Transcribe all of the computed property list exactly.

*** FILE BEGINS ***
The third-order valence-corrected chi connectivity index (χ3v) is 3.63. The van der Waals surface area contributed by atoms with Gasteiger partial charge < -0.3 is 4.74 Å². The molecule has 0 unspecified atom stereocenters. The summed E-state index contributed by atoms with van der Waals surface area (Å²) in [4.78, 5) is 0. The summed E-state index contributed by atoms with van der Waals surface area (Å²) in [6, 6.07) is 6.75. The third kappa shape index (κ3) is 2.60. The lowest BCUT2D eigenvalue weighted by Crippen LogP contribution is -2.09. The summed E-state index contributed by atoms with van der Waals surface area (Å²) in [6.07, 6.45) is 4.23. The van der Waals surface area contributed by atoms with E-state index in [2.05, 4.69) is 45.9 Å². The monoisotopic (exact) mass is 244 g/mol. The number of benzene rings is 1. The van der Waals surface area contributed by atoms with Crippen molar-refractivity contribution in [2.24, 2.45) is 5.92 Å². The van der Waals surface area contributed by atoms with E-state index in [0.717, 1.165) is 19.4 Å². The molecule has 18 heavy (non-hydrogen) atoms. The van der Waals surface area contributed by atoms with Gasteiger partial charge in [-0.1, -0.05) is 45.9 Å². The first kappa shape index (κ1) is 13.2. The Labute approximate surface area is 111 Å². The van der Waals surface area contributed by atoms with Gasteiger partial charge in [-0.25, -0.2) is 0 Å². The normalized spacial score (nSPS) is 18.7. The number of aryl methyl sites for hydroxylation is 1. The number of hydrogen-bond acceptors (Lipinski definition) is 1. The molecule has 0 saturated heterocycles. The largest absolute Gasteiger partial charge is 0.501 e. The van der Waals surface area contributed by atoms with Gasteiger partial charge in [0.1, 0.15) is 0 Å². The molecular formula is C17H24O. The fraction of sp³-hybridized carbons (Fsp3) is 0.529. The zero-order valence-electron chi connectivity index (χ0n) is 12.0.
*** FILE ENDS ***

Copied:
The third-order valence-corrected chi connectivity index (χ3v) is 3.63. The van der Waals surface area contributed by atoms with Gasteiger partial charge < -0.3 is 4.74 Å². The molecule has 0 unspecified atom stereocenters. The summed E-state index contributed by atoms with van der Waals surface area (Å²) in [4.78, 5) is 0. The summed E-state index contributed by atoms with van der Waals surface area (Å²) in [6, 6.07) is 6.75. The third kappa shape index (κ3) is 2.60. The lowest BCUT2D eigenvalue weighted by Crippen LogP contribution is -2.09. The summed E-state index contributed by atoms with van der Waals surface area (Å²) in [6.07, 6.45) is 4.23. The van der Waals surface area contributed by atoms with E-state index in [2.05, 4.69) is 45.9 Å². The monoisotopic (exact) mass is 244 g/mol. The number of benzene rings is 1. The van der Waals surface area contributed by atoms with Crippen molar-refractivity contribution in [2.24, 2.45) is 5.92 Å². The van der Waals surface area contributed by atoms with E-state index in [0.717, 1.165) is 19.4 Å². The molecule has 18 heavy (non-hydrogen) atoms. The van der Waals surface area contributed by atoms with Gasteiger partial charge in [-0.1, -0.05) is 45.9 Å². The first kappa shape index (κ1) is 13.2. The Labute approximate surface area is 111 Å². The van der Waals surface area contributed by atoms with Gasteiger partial charge in [-0.25, -0.2) is 0 Å². The normalized spacial score (nSPS) is 18.7. The number of aryl methyl sites for hydroxylation is 1. The number of hydrogen-bond acceptors (Lipinski definition) is 1. The molecule has 0 saturated heterocycles. The largest absolute Gasteiger partial charge is 0.501 e. The van der Waals surface area contributed by atoms with Gasteiger partial charge in [0.1, 0.15) is 0 Å². The molecular formula is C17H24O. The fraction of sp³-hybridized carbons (Fsp3) is 0.529. The zero-order valence-electron chi connectivity index (χ0n) is 12.0.